He said that we had two choices: Keep removing the wallpaper, creating a huge repair job and mess or repair the one small wall that was currently damaged and wallpaper over the existing wallpaper. (the seams were tight and and wallpaper was in perfect condition).

We hired his company to repair the damage and put new wallpaper on. There are some amazing wallpapers out there - believe me not your grandmother's wallpaper at all. That dining room is absolutely gorgeous and the wallpaper lends itself beautifully to the transitional decor of that room.

If you haven't removed too much wallpaper, you might think about repairing or having repaired the damage and just wallpaper over the exisintg paper....otherwise the repair work for the whole room may be expensive and a bear to complete.
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Old 08-20-2009, 05:56 AM
Location: N of citrus, S of decent corn
32,063 posts, read 40,262,379 times
Reputation: 52083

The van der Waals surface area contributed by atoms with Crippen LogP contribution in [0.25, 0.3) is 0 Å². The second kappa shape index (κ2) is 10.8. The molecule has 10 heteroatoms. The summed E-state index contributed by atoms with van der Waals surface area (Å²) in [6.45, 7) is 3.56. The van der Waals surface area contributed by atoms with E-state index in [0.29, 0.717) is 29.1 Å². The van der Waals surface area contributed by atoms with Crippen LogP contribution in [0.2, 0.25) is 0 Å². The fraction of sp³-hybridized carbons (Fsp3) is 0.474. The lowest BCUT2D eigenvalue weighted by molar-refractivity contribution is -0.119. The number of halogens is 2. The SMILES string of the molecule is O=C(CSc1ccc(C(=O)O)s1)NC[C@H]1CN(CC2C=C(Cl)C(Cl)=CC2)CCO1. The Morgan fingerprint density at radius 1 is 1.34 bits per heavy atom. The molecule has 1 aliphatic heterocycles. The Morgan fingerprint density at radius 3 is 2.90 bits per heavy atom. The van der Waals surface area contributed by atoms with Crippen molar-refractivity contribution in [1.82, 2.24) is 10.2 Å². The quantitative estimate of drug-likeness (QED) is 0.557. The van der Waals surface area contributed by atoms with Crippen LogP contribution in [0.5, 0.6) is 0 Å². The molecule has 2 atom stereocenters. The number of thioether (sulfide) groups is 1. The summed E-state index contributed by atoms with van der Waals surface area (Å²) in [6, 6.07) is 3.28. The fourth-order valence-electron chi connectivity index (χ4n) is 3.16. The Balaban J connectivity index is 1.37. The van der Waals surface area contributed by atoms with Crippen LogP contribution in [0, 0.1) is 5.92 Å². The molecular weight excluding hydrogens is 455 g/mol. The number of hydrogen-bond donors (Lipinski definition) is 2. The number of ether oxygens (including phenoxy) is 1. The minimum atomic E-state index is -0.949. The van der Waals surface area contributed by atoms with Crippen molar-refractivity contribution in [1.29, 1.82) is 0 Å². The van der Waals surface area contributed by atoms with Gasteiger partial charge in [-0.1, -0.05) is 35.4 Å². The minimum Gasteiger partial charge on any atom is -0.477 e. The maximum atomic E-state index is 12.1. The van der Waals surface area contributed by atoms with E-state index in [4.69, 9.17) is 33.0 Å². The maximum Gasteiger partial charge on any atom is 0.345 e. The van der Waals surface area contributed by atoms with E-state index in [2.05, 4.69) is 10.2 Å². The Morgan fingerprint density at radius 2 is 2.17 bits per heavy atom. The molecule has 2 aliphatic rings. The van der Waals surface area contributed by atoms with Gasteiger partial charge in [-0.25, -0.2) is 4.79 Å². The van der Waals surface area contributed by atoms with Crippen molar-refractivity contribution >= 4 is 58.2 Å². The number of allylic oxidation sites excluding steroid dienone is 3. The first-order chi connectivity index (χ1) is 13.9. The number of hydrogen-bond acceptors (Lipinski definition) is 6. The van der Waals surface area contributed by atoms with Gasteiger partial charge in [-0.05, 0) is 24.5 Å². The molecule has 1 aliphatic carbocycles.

We have had this happen too. All our walls were primed before the paper went up, but still, sometimes some of the drywall paper comes off. My husband has gotten a pretty good method of avoiding this by using a steamer and a putty knife and going very slowly, but it still happens sometimes.

Wash off any remaining glue, put a skim coat of plaster over any uneven spots and sand it. Prime these areas, then you can paint. It's not so hard, really.

I don't care how much trouble it is, I would never put paint over old wallpaper..it always shows.
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Old 08-20-2009, 01:00 PM
Location: Utah
4,929 posts, read 13,578,010 times
Reputation: 4800
You mentioned you used the right tools. What tools are you using to remove the glue? Here's my post from another thread about this.
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Old 08-20-2009, 01:28 PM
Location: the west side of "paradise"
3,612 posts, read 6,576,145 times
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Sorry to hear about the problem removing wallpaper.
One of the messiest jobs, I'll tell you. But I've always had success using white vinegar and warm water in a spray bottle and on a very dense sponge. The vinegar somehow keeps the water "wet" and as a bonus helps remove any residual glue.
But the best stuff I know of is "D.I.F.F.), sold commercially at the "Big Box"es.

When you have completed your job of removing the paper, do,do,do, wash the walls, then wash them again with warm water and white vinegar. If you don't remove the glue, then prime the wallsafter you've touched up with joint compound and sanded. If you don't, any new paint with either "alligator" and "flake/chip" off, or just peel off.